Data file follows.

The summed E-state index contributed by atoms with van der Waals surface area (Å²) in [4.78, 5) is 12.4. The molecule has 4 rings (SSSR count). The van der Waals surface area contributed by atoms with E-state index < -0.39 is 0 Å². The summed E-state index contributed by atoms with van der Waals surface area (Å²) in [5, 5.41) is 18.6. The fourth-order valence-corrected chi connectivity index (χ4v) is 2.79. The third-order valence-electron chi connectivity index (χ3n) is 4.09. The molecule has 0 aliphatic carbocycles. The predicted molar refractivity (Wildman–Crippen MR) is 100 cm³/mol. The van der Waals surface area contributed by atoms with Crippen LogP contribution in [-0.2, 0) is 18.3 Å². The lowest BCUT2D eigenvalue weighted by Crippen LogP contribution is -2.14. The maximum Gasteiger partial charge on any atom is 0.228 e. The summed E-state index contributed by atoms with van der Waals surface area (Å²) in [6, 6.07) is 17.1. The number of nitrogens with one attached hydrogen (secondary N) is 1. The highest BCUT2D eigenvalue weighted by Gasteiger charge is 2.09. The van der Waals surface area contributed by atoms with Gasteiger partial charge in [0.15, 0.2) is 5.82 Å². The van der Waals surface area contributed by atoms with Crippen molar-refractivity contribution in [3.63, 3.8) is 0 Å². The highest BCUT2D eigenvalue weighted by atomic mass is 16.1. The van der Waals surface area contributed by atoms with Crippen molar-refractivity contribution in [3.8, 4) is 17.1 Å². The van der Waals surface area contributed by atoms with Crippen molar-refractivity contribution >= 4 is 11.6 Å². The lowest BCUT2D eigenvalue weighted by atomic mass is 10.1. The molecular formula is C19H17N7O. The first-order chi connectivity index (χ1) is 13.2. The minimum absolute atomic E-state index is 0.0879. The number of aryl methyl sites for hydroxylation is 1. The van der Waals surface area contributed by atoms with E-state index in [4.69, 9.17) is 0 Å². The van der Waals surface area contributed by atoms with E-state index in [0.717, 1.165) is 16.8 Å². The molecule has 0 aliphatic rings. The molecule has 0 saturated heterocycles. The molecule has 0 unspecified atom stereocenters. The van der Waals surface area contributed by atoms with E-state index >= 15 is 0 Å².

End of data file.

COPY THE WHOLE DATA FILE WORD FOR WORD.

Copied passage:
The summed E-state index contributed by atoms with van der Waals surface area (Å²) in [4.78, 5) is 12.4. The molecule has 4 rings (SSSR count). The van der Waals surface area contributed by atoms with E-state index < -0.39 is 0 Å². The summed E-state index contributed by atoms with van der Waals surface area (Å²) in [5, 5.41) is 18.6. The fourth-order valence-corrected chi connectivity index (χ4v) is 2.79. The third-order valence-electron chi connectivity index (χ3n) is 4.09. The molecule has 0 aliphatic carbocycles. The predicted molar refractivity (Wildman–Crippen MR) is 100 cm³/mol. The van der Waals surface area contributed by atoms with Crippen LogP contribution in [-0.2, 0) is 18.3 Å². The lowest BCUT2D eigenvalue weighted by Crippen LogP contribution is -2.14. The maximum Gasteiger partial charge on any atom is 0.228 e. The summed E-state index contributed by atoms with van der Waals surface area (Å²) in [6, 6.07) is 17.1. The number of nitrogens with one attached hydrogen (secondary N) is 1. The highest BCUT2D eigenvalue weighted by Gasteiger charge is 2.09. The van der Waals surface area contributed by atoms with Gasteiger partial charge in [0.15, 0.2) is 5.82 Å². The van der Waals surface area contributed by atoms with Crippen molar-refractivity contribution in [3.63, 3.8) is 0 Å². The highest BCUT2D eigenvalue weighted by atomic mass is 16.1. The van der Waals surface area contributed by atoms with Crippen molar-refractivity contribution in [3.8, 4) is 17.1 Å². The van der Waals surface area contributed by atoms with Crippen molar-refractivity contribution >= 4 is 11.6 Å². The lowest BCUT2D eigenvalue weighted by atomic mass is 10.1. The molecular formula is C19H17N7O. The first-order chi connectivity index (χ1) is 13.2. The minimum absolute atomic E-state index is 0.0879. The number of aryl methyl sites for hydroxylation is 1. The van der Waals surface area contributed by atoms with E-state index in [4.69, 9.17) is 0 Å². The van der Waals surface area contributed by atoms with E-state index in [0.717, 1.165) is 16.8 Å². The molecule has 0 aliphatic rings. The molecule has 0 saturated heterocycles. The molecule has 0 unspecified atom stereocenters. The van der Waals surface area contributed by atoms with E-state index >= 15 is 0 Å².